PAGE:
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I don't quite understand how it is possible that the same elements can appear in different intrusive containers while preserving the performance and memory usage guarantees that the boost::intrusive documentation states.

The documentation says that:

an intrusive container does not store copies of passed objects, but it stores the objects themselves. The additional data needed to insert the object in the container must be provided by the object itself. For example, to insert MyClass in an intrusive container that implements a linked list, MyClass must contain the needed next and previous pointers:

class MyClass
   MyClass *next;
   MyClass *previous;
   // ...

When underlining the differences between STL and boost::intrusive containers, the documentation also says:

A non-intrusive container has some limitations:

An object can only belong to one container: If you want to share an object between two containers, you either have to store multiple copies of those objects or you need to use containers of pointers: std::list<Object*>.

Makes sense, an element can't be in two std::lists. Okay. But how can one instance of type MyClass be inserted in two different boost::intrusive::list 's, for example, considering that such an element can only have one pointer to the next element and one to the previous element. If I am not wrong, this only works if you assume that modifying one container might also modify the other one and vice-versa.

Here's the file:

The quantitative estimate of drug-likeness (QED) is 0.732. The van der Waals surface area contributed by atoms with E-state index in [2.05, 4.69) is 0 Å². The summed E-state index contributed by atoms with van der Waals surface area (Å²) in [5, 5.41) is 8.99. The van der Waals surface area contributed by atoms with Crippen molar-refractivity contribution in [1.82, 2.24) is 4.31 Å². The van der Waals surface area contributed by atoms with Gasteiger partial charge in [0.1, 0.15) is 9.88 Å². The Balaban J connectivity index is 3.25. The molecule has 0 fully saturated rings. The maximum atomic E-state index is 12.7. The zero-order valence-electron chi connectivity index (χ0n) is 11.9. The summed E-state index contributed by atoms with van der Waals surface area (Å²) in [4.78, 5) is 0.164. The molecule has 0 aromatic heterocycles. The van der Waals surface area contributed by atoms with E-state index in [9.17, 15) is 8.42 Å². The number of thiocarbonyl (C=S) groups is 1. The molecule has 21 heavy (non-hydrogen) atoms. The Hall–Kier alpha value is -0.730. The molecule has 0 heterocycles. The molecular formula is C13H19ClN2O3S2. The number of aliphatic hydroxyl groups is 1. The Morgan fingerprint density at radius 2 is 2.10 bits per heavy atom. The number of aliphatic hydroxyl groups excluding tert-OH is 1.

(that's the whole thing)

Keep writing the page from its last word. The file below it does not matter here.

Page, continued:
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It has been a while since I thought about this, but I'm pretty sure std::list.splice deprecates intrusive lists – David Mar 3 '13 at 16:45
I totally misread this question the first three times. – Mooing Duck Mar 3 '13 at 19:05

1 Answer 1

up vote 0 down vote accepted

The Boost.Intrusive library doesn't litterally ask you to define prev and next pointers -- in that part of the documentation, the presence of prev and next pointers is merely a conceptual illustration of how intrusive containers work.

The actual of defining intrusive containers is to include a hook through inheritance or as a member that contains the prev and next pointers. By including several hooks (tagged with different static types), you can include the same object in several differnet intrusive containers (each tagged with different static types).

See to see how the hooks work. See this StackOverflow answer for an example of how to do this with multiple intrusive contianers.

This has some limitations -- you can't include your objects in an arbitrary set of multiple intrusive containers defined at runtime -- you have to know what containers you want to use when you're coding them initially, and build knowledge of each one into your objects.

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Ok. Now it's clear. The thing which I was missing is "by including several hooks". – Martin Mar 3 '13 at 20:03
"The actual of defining intrusive containers is to include a hook through inheritance or as a member that contains the prev and next pointers" - actually you can also implement custom NodeTraits and/or ValueTraits to deal with whatever legacy linking scheme you wish to support. So you could have a vector of elements and a vector of pair<index,index> to define the list container over it. Boost Intrusive is crazy flexible – sehe May 6 at 8:56

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